Govt gives millions to Queenstown cycleway project

Tourism Minister Stuart Nash says work on new and upgraded cycle trails in Queenstown, Arrowtown...
Tourism Minister Stuart Nash says work on new and upgraded cycle trails in Queenstown, Arrowtown and Central Otago is moving up a gear. File photo
Tourism Minister Stuart Nash is in Arrowtown today to announce millions in Government funding for a major $20.773 million cycleway project.

Nash said work on new and upgraded cycle trails in Queenstown, Arrowtown and Central Otago was moving up a gear as two significant projects passed further milestones today.

Nash has announced new funding for the Queenstown Trails Project, and will also formally open the Lake Dunstan Trail at Bannockburn near Cromwell later today.

Tourism Minister Stuart Nash. Photo: ODT files
Tourism Minister Stuart Nash. Photo: ODT files
The Government has approved new funding of $6.745 million for the Queenstown Trails Realignment Project, from Ngā Haerenga, the NZ Cycle Trails Fund (NZCT).

The Queenstown Trail is one of the most popular Great Rides and a major contributor to the local economy.

Total cost of the project was $20.773 million, with the NZCT Fund contribution being $6.745 million. NZCT funding was subject to the outcomes of the partial review of the Otago Conservation Management Strategy to allow for mountain biking on some public conservation land.

The project will be supplemented by $4.49 million funding from Waka Kotahi, the NZ Transport Agency.

It was currently a hub and spoke network of more than 120km of recreational, connector and commuter tracks, linking Queenstown, Arrowtown, Gibbston, Lake Hayes Estate, and Jacks Point.

"The new project will improve the trail by realigning it, turning it into a more clearly defined world-class, multi-day cycle route that showcases the history, culture, landscapes, and vineyards in the Wakatipu Basin," Nash said.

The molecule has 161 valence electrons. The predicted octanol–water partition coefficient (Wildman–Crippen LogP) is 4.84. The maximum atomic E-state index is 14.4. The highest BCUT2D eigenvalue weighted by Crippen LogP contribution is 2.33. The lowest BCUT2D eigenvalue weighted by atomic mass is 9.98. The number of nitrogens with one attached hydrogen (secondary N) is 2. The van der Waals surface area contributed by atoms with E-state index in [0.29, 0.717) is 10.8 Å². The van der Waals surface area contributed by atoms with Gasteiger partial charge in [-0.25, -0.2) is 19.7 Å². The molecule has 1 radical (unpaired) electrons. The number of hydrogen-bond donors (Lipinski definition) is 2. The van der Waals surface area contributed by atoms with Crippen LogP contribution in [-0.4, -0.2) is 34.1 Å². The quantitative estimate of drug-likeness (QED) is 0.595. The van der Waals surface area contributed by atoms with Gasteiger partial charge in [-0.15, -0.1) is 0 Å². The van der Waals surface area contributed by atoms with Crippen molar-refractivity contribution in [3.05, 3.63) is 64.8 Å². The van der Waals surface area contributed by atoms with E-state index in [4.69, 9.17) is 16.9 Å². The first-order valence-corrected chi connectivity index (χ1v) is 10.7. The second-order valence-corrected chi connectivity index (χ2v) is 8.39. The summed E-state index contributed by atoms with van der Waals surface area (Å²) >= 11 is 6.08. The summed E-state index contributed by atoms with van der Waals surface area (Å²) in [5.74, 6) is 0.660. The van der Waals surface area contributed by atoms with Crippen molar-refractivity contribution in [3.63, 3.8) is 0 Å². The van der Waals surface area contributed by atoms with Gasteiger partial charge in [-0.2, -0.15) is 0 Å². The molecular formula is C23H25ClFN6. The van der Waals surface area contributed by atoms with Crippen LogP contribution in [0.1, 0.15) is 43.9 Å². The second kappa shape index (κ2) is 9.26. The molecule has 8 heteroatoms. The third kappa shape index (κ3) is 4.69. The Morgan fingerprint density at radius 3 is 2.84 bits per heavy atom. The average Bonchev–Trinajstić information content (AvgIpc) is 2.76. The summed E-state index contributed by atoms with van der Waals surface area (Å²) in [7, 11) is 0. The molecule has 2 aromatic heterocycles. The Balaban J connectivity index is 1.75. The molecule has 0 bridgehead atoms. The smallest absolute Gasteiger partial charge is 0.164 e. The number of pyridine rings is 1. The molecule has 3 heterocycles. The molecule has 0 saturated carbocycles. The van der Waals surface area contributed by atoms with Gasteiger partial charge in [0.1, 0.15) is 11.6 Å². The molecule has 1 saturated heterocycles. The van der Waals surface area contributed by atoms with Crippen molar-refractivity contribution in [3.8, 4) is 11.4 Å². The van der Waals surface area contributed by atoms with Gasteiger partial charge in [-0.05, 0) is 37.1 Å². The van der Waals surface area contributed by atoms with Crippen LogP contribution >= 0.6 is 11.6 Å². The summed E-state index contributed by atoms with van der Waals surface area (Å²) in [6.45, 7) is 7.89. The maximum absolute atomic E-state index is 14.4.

"The improved trail is expected to attract an additional 65,100 recreational users by 2033 and the project itself will involve about 28 full-time jobs each year over the five-year build."

Cycle tourism and cycle trailed enjoyed strong support all over New Zealand and some of the most extensive and popular networks were in the lower South Island, he said.

"Cycle tourism and associated activity like construction and maintenance of the trails, accommodation, cafes, retail and transport services has breathed new life into jobs, businesses and the economic recovery in our
visitor destinations.

"Cycle tourism is popular with both domestic and international visitors and showcases spectacular landscapes and historic and cultural sites dotted around our regions."

Later this afternoon Nash will also officially open the 52km Lake Dunstan Trail which connects Cromwell to Clyde, the start and end point of the Otago Central Rail Trail.

"The new Lake Dunstan trail skirts the shore of the lake created by the Clyde Dam and traverses some of the most breathtaking features of the Cromwell Gorge."

Highlights included suspended boardwalks hanging off rock faces just metres above the lake.

"It will be an awesome cycling experience in a spectacular setting, and another drawcard to attract people to the district and connect with the Great Rides in the region.

"Today’s milestones for the two cycle trail projects are testament to the efforts of local businesses, individuals and charitable trusts.

"The wider communities of the Wakatipu and Cromwell Basins have given untold hours of volunteer labour and significant financial contributions, and have been a driving force behind the projects," Nash said.
 

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